Tag Archives: Wingspan: Swift-Start Promo Pack

4th February 2020

Blue and Pink were first to arrive and, while they waited for others and their pizzas to arrive, they tried to squeeze in a quick game of Ganz Schön Clever (a.k.a. That’s Pretty Clever).  This is a “Roll and Write” game, that is to say, players roll dice and use the values they roll to fill in spaces on their score sheet.  So, it is an abstract game where the active player, rolls all six coloured dice and chooses one to keep and use, discarding all dice with lower pip values.  They then roll any remaining dice, again keeping and using one and discarding the rest before rolling the rest one last time keeping and using one final die.  The other players can then use one of the discards, before play passes to the left.

Ganz Schön Clever
– Image by boardGOATS

Filling in some of the boxes gives a bonus action, enabling players to fill in other boxes or gain the opportunity to re-roll their dice or even use an extra die.  The player who wins is therefore the player who makes the best use of the dice they roll and usually, the player who manages to build the most combinations to take advantage of the bonuses available. This time both Blue and Pink started off slowly, but as they were coming to the last couple of rounds, both food and people arrived and their focus drifted a bit.  Pink managed to keep it together better though and as a result finished with a nice round hundred and fifty, some twenty more than Blue.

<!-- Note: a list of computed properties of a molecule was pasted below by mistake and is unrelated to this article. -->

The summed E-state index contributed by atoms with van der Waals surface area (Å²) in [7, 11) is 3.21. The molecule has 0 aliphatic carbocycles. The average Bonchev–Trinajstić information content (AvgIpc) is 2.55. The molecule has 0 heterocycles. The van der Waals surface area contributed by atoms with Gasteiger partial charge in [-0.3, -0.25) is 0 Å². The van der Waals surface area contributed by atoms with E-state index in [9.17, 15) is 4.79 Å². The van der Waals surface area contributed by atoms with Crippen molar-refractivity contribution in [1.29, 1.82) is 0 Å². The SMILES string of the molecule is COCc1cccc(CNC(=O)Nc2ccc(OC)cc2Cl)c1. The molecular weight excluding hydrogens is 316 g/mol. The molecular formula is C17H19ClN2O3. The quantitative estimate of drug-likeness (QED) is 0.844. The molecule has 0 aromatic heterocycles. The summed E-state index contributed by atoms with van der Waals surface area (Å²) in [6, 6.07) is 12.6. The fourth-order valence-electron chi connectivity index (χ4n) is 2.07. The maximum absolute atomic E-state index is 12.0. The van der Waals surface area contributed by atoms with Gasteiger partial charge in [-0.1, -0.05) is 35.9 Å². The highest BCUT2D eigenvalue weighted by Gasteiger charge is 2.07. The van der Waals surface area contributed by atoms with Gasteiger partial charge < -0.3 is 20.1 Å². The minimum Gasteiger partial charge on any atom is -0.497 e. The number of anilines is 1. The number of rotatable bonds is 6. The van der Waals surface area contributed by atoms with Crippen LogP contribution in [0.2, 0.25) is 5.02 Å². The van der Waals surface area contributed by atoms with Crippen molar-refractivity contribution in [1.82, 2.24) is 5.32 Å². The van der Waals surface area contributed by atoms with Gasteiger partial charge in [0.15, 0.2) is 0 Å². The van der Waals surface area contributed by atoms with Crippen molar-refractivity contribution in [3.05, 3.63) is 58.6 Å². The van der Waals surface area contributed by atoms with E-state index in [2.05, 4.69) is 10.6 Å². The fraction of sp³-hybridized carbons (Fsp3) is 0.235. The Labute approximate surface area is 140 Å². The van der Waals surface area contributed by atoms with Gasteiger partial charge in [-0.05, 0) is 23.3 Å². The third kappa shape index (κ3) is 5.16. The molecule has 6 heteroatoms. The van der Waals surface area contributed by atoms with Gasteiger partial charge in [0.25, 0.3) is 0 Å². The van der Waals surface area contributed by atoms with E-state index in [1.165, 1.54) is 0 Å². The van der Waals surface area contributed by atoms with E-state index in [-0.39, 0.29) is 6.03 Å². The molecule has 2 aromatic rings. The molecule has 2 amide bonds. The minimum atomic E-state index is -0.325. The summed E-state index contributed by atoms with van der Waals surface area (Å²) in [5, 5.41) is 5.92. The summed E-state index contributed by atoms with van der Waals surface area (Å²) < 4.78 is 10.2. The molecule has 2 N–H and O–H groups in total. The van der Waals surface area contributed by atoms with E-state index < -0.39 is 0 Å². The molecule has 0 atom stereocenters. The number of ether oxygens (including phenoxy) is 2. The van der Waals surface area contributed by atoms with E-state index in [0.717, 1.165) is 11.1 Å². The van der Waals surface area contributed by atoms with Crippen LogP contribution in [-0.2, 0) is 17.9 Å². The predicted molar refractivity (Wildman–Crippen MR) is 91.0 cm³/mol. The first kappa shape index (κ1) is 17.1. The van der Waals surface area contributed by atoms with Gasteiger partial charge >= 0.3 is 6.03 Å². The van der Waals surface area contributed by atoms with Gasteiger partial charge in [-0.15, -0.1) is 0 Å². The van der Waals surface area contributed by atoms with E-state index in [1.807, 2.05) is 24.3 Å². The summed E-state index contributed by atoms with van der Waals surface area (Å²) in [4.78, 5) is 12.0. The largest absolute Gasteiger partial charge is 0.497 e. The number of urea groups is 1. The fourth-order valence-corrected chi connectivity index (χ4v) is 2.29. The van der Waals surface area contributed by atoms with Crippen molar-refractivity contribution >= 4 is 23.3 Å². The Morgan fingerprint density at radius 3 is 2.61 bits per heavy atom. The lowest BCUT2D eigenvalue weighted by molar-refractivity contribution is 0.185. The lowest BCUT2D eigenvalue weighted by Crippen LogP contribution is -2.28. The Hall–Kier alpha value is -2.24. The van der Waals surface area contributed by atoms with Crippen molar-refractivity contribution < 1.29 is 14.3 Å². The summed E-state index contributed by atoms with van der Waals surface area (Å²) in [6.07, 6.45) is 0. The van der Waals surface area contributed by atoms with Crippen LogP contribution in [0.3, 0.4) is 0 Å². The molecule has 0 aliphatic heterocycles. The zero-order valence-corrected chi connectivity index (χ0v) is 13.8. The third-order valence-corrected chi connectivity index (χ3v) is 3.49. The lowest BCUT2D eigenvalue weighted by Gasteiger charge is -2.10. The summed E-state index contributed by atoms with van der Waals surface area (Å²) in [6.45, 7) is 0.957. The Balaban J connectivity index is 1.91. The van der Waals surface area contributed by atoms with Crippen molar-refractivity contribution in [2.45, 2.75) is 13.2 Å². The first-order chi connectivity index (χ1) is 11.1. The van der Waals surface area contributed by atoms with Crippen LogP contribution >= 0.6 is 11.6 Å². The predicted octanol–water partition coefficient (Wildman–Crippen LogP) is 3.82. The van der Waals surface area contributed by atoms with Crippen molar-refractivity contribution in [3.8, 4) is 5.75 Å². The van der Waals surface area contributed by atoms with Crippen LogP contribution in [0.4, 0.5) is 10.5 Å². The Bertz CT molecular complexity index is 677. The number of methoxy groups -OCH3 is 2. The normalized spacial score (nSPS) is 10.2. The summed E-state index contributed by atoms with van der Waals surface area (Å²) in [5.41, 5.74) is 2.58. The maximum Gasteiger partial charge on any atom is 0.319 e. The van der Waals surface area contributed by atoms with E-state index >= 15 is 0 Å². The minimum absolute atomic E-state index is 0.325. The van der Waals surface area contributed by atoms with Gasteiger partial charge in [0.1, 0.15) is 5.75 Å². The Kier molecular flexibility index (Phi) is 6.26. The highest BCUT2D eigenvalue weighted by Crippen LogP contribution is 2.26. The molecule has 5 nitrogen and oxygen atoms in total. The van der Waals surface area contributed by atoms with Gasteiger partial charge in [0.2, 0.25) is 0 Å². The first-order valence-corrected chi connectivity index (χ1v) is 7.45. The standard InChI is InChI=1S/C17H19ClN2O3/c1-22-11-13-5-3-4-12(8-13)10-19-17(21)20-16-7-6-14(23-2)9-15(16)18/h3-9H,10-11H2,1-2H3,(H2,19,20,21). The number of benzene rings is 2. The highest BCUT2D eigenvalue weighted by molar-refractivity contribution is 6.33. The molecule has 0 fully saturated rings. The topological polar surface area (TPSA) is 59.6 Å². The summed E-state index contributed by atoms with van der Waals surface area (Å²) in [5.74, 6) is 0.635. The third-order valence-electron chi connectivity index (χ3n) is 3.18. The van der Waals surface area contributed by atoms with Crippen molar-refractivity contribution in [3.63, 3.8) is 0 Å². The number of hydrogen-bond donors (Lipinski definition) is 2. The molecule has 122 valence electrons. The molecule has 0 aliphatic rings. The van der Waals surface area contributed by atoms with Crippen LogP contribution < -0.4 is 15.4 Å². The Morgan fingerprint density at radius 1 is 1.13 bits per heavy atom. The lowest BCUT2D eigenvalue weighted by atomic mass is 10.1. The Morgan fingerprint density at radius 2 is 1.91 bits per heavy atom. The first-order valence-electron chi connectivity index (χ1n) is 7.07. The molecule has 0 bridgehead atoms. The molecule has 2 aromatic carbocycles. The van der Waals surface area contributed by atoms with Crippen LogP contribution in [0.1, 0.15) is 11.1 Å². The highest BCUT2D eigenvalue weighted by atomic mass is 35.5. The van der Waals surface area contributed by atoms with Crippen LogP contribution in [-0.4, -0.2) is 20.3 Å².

Ganz Schön Clever
– Image by boardGOATS

As they finished eating, Green, tried to organise players in an effort get a group together to play Terraforming Mars.  It was quickly clear that it was not going to happen, as Burgundy, Black, Pink, Pine and Mulberry expressed an interest in playing the “Feature Game”, Fast Sloths.   This is a race game where players are sloths travelling around a holiday resort on the backs of other animals.  The rules are quite straight forward:  on their turn the active player takes cards from the face up piles that make the market; optionally play cards, and then discard down to conform to the hand-limit (which varies depending on how players are progressing).  When taking cards, they must all be different animals, and the number they can take depends on their position in the race.